2. Not Knowing Enough about SEO and What It Can Do for You — SEO, or Search Engine Optimization, has become a really hot topic lately, especially for companies that try to sell you web design services.  Unfortunately, not a lot of people actually know how SEO really works.  It’s up to you to make sure you’ve maximized your search terms, keywords, titles, and meta-titles on every single page of your website, or that you can find someone who can.  At Komaya, this is absolutely something we can help you with, so if you get stuck, don’t hesitate to contact us.
  3. Not Having a Clear Call-To-Action or Way to Buy — Someone can come to your website and think you’re the bee’s knees, but that doesn’t mean anything unless there’s a clear call to action or way for them to buy your products or services right there, on the spot.  People are often impulsive buyers and will talk themselves out of a purchase if they have time to think about what else they can do with those finances.   If you sell goods and services, there needs to be an extremely prominent way for people to add to their cart on the main page, and if you have a different type of service, there needs to be a clear call to action (follow us, join today, etc.) in an equally prominent place.
  4. Not Encouraging Interaction from Clients and Consumers —  Chat rooms can be a really good call as they allow consumers to interact directly with the “powers that be” of a company, and it really makes people feel like their voices and suggestions are heard.   Forums are also a really nice way for people to be able to leave their thoughts and opinions on a product.  You’ll receive a couple of bonuses for doing this as well.  For starters, you’ll receive free feedback on your product (without having to pay for testing or a consumer panel).  Additionally, if people start to interact with other consumers within a forum space, you’ll find that they check in more often on your site for follow up responses.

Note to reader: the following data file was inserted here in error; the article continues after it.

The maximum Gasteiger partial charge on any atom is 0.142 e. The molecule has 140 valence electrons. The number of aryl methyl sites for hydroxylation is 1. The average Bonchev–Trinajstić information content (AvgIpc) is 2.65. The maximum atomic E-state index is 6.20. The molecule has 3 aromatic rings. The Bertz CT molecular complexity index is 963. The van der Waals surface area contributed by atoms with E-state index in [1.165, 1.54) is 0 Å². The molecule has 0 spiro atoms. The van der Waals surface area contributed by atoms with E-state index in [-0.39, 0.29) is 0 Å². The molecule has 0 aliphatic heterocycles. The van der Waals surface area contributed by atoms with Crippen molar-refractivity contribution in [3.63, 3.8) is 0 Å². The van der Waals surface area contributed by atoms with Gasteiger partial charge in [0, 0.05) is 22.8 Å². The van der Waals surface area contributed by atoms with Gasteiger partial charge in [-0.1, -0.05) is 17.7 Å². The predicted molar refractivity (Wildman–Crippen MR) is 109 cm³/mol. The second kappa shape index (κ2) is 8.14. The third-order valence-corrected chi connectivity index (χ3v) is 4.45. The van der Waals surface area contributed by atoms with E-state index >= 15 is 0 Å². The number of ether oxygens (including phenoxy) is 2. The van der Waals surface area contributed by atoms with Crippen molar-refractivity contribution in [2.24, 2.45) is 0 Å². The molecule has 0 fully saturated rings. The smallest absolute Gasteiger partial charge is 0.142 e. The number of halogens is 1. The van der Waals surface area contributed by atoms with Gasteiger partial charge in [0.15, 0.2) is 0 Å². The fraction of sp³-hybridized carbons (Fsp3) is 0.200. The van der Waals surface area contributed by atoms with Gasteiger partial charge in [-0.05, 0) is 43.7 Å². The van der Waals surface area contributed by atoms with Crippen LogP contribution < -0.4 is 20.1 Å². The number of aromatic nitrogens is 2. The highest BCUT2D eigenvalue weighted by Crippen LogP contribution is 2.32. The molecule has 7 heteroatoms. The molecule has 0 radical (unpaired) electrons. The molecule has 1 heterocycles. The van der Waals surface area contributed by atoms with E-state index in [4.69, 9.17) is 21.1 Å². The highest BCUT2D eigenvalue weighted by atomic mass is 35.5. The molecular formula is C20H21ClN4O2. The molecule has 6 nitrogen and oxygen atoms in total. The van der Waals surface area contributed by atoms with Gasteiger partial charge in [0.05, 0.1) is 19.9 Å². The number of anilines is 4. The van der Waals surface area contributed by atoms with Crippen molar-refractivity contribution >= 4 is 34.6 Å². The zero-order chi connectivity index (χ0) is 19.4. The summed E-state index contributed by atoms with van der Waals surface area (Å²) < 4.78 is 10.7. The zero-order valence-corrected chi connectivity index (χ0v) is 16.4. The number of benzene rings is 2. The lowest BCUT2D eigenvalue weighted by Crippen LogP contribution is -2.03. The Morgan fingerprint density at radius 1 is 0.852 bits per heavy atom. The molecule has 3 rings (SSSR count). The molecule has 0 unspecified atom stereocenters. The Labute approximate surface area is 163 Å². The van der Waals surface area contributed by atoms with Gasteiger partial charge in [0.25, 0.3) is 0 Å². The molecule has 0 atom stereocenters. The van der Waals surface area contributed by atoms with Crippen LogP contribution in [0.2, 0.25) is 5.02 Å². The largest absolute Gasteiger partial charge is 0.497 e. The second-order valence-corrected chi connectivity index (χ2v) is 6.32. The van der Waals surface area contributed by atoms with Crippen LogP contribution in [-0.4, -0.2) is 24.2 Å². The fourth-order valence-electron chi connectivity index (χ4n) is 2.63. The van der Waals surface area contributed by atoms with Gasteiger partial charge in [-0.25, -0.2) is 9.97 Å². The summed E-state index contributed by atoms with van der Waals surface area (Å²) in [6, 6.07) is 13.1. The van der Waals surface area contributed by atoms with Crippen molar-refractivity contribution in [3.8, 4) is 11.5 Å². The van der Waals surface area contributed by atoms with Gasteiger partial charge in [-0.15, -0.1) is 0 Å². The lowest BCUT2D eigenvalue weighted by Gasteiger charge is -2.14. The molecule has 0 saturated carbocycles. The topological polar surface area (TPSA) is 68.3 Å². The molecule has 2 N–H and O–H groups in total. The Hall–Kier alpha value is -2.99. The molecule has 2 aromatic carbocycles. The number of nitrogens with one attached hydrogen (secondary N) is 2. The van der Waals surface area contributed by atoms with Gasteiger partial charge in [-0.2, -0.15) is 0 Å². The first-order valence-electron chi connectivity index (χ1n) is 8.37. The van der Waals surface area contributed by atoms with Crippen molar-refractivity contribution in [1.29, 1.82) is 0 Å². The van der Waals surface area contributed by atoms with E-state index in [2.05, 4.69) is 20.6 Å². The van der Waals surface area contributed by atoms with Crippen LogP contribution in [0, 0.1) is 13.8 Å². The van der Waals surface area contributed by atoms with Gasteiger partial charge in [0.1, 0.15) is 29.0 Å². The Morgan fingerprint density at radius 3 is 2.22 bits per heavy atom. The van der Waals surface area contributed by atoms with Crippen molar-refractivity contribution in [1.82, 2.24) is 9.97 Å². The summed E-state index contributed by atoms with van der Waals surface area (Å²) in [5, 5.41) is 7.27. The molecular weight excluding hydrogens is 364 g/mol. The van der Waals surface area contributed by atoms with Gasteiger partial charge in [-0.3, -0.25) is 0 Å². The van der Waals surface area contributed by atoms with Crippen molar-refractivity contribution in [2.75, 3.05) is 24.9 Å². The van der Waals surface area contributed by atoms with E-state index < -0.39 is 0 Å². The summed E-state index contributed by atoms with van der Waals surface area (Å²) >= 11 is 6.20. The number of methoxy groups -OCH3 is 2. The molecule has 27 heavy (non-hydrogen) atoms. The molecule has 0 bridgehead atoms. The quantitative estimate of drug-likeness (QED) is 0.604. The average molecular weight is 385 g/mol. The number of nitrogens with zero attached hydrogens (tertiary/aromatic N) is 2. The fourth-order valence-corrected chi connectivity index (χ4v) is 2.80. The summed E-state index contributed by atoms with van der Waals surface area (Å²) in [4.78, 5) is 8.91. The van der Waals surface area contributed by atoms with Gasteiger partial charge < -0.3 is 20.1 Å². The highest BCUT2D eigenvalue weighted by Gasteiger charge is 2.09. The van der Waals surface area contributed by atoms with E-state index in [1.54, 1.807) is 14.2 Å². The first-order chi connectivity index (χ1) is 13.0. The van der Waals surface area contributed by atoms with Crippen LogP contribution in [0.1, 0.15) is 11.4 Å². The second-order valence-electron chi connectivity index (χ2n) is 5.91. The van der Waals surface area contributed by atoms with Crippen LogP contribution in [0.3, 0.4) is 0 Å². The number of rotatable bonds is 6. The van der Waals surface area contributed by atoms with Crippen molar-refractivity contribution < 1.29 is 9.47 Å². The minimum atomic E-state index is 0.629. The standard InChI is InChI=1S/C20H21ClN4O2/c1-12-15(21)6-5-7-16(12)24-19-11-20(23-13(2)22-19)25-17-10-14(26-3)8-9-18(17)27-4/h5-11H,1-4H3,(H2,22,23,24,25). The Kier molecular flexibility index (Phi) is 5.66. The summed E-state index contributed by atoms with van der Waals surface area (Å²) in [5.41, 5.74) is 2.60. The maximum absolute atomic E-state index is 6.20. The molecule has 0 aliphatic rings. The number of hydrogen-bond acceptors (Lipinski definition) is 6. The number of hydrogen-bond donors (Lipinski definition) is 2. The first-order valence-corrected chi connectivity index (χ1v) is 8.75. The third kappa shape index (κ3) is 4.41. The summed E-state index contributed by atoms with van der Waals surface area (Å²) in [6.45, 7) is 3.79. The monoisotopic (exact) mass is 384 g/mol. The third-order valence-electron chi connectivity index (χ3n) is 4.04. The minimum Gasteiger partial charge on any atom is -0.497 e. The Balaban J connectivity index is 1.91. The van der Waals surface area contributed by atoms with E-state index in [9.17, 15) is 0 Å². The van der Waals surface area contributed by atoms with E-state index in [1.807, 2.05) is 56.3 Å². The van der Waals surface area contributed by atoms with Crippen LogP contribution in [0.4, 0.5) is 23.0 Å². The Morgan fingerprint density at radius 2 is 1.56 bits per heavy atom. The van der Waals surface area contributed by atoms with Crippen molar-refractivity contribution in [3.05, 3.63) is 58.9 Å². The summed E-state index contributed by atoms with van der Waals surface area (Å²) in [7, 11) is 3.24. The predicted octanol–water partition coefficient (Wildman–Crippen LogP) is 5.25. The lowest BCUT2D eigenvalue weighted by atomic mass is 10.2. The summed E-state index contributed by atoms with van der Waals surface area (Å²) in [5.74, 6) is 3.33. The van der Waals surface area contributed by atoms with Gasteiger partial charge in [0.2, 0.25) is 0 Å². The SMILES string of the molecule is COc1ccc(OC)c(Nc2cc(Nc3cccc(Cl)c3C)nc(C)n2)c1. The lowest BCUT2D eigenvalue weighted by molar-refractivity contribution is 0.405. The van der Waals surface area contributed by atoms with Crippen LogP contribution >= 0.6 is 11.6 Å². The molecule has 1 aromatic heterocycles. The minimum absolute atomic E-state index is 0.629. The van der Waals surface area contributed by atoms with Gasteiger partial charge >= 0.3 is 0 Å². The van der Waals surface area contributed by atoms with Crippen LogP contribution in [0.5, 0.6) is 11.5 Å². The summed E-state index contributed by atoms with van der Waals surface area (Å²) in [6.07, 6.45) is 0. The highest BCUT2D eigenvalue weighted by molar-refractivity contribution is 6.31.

5. Not Capturing Information from the Customer to Continue to Follow Up — Speaking of follow up, one of the biggest mistakes you can make in any business model is not following up with your consumers.   A lot of times, someone will check out on a business website and enter their credit card information, receive their package, and never hear from the company again.  You’ll want to make sure to record customer information for future use.  You can also have a subscription box on your homepage that someone can use to fill out their name, e-mail address, and possibly even a phone number to sign up for some kind of freebie (or discount code) that you have decided on in advance.  This way, you’ll be able to subscribe them to your offers, and mailing list, and you may even be able to send them a survey asking for feedback on your new and improved website.